Savoring Perfect Health
One of the many things I love about babies is how perfect they are. Those tiny perfect feet with even tinier perfect toes. Perfect knees. Perfect ears. No scars or swollen joints. No limits to their healthy limbs.
I get the same joy out of watching small children play. Their joints are so flexible and they can roll and flip with a smile. They don’t worry about aches and pains. They act as if they are indestructible, because they are!
The truth is that no one is truly perfectly healthy. We’ve all got some issue—like dry skin, nearsightedness, or an autoimmune disease. But I know that my health problems are more serious than the average person’s.
With the limits that I feel on my mobility and health, I really savor seeing the seemingly healthy folks out there. I love spending time with babies and small children. Not only are their joints wonderfully flexible and strong, they have tons of energy. Oh to have all that energy! It’s such a pleasure to visit with my nieces and nephew, play games and joke around with them. While I’m exhausted afterwards, I always come away with a belly sore from laughing and a big smile on my face.
I can understand how it may be hard when you’re sick to be around well people. At times I am frustrated with how I feel compared to others. I am fighting to keep up in so many ways. But if I flip my thinking I can also enjoy others’ health and appreciate that different experience.
Previously, I went to an excellent yoga class that helped me to appreciate health in a different way. Just about everyone in the class used an adaptation of some kind. I did a lot of poses from a chair or would take breaks during the standing poses. Other people used props such as blankets and blocks to protect different joints or make the poses a little easier. Even with my RA, one or two of the stretches were in my wheelhouse and I could do them fairly easily. Surprisingly to me, these same poses may have challenged some of the ‘healthier’ students.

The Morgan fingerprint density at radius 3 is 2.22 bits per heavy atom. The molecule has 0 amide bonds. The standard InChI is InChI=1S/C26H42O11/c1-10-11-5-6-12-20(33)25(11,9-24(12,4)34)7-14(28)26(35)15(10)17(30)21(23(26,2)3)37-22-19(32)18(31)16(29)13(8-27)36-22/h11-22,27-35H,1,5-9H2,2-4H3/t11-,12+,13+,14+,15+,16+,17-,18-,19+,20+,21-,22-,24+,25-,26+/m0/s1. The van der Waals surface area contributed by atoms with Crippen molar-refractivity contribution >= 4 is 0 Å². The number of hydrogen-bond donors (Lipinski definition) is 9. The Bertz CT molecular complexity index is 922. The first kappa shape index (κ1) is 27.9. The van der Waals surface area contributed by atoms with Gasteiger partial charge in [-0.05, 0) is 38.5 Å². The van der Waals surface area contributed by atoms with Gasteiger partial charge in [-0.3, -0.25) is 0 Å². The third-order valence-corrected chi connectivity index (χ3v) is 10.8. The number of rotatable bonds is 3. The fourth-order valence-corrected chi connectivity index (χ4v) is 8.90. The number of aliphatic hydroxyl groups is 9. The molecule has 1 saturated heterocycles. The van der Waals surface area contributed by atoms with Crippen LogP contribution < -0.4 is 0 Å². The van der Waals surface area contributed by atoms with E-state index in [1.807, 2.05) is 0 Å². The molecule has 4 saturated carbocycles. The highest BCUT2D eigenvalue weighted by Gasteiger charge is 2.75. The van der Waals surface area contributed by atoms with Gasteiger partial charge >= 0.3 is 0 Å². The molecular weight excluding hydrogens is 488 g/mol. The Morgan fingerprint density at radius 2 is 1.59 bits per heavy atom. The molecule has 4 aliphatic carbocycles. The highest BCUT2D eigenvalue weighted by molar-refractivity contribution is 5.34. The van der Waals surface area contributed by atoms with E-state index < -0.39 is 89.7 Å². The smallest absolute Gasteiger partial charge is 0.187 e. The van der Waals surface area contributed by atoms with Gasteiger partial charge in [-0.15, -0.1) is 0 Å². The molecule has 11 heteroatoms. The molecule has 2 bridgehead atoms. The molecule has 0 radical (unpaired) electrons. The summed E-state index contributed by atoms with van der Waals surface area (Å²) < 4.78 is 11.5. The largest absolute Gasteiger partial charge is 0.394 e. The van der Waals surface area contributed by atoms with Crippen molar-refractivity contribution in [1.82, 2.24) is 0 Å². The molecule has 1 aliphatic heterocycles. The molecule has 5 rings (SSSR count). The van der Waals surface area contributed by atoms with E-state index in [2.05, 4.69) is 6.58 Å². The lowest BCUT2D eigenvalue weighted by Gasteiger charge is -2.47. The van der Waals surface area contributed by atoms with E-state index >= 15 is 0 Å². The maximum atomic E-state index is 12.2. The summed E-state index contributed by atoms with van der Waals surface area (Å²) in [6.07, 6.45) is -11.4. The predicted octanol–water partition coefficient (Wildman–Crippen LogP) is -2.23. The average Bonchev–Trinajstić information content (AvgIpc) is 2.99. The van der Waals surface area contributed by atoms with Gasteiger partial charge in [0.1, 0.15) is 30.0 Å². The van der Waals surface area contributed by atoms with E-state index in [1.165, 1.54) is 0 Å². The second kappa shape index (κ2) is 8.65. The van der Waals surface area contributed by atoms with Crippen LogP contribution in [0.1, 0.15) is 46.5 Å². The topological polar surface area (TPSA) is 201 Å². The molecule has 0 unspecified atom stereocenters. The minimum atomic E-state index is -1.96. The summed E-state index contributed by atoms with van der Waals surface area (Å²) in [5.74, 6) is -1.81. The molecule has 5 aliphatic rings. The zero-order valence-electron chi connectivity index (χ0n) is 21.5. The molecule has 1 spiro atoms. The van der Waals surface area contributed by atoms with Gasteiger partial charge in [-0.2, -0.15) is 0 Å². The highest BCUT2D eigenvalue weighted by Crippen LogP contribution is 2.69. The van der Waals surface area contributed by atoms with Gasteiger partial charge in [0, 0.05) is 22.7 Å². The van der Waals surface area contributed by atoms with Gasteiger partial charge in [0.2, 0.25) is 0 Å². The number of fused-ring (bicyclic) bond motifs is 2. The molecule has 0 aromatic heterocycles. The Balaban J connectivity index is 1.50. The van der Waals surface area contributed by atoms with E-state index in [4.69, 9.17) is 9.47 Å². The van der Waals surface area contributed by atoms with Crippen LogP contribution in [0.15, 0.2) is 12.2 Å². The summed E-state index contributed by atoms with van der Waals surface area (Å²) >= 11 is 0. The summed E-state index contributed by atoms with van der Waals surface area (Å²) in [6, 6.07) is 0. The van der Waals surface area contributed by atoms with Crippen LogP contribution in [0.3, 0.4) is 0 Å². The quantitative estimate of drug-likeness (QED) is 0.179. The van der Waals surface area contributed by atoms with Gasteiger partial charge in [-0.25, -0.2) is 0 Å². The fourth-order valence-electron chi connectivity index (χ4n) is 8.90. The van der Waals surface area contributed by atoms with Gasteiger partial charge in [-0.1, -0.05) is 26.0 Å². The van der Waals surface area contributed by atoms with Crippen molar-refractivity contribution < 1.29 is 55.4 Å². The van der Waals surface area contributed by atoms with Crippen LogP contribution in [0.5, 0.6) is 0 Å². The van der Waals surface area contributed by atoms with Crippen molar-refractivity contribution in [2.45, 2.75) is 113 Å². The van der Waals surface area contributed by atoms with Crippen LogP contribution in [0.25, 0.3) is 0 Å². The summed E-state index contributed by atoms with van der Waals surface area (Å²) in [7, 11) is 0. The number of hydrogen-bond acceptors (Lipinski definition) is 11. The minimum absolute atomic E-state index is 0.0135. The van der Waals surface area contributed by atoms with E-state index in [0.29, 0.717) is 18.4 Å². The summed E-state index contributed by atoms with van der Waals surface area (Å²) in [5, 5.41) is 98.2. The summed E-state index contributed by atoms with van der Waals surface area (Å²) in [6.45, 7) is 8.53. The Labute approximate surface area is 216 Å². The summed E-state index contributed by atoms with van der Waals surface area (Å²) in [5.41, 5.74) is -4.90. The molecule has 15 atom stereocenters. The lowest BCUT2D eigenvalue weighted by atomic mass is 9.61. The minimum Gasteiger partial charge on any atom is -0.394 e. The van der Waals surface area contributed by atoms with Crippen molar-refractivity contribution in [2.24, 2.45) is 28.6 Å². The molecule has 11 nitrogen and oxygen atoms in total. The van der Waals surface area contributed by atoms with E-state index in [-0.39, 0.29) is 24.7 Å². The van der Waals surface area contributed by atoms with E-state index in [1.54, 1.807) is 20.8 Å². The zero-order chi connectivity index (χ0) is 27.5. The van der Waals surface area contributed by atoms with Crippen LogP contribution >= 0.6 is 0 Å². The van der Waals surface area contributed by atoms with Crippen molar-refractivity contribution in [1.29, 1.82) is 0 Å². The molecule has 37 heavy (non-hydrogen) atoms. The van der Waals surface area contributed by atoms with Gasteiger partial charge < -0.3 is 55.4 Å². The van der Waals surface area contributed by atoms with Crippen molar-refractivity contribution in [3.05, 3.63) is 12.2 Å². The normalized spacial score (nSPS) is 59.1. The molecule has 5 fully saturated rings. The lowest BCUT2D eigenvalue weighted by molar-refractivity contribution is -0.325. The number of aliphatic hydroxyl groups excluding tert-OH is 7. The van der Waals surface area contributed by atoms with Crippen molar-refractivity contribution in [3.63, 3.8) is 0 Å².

The lesson to me was that every body is different, even seemingly perfectly healthy ones. I experience pain and stiffness from RA. I also have visibly damaged joints. But perhaps I am not so different from other people when remembering that our bodies come with conditions and limitations.
It makes me think of my mother who has lung damage that affects her breathing. She can climb stairs, take walks, cook gourmet meals, and clean the house—all things I cannot or have trouble doing. However, she needs oxygen support. I have an easier time breathing, but my joints cannot do all the physical activities she accomplishes in a day.
Perhaps perfect health is a myth. But I do appreciate and am glad for other people’s abilities and physical gifts, even if I sometimes wish my body was a little more cooperative. While we may all have issues to manage, I think we can be glad to witness health and happiness wherever we can find it.
I continue to admire health in others, and hope that this rubs off so that people can appreciate their natural gifts.
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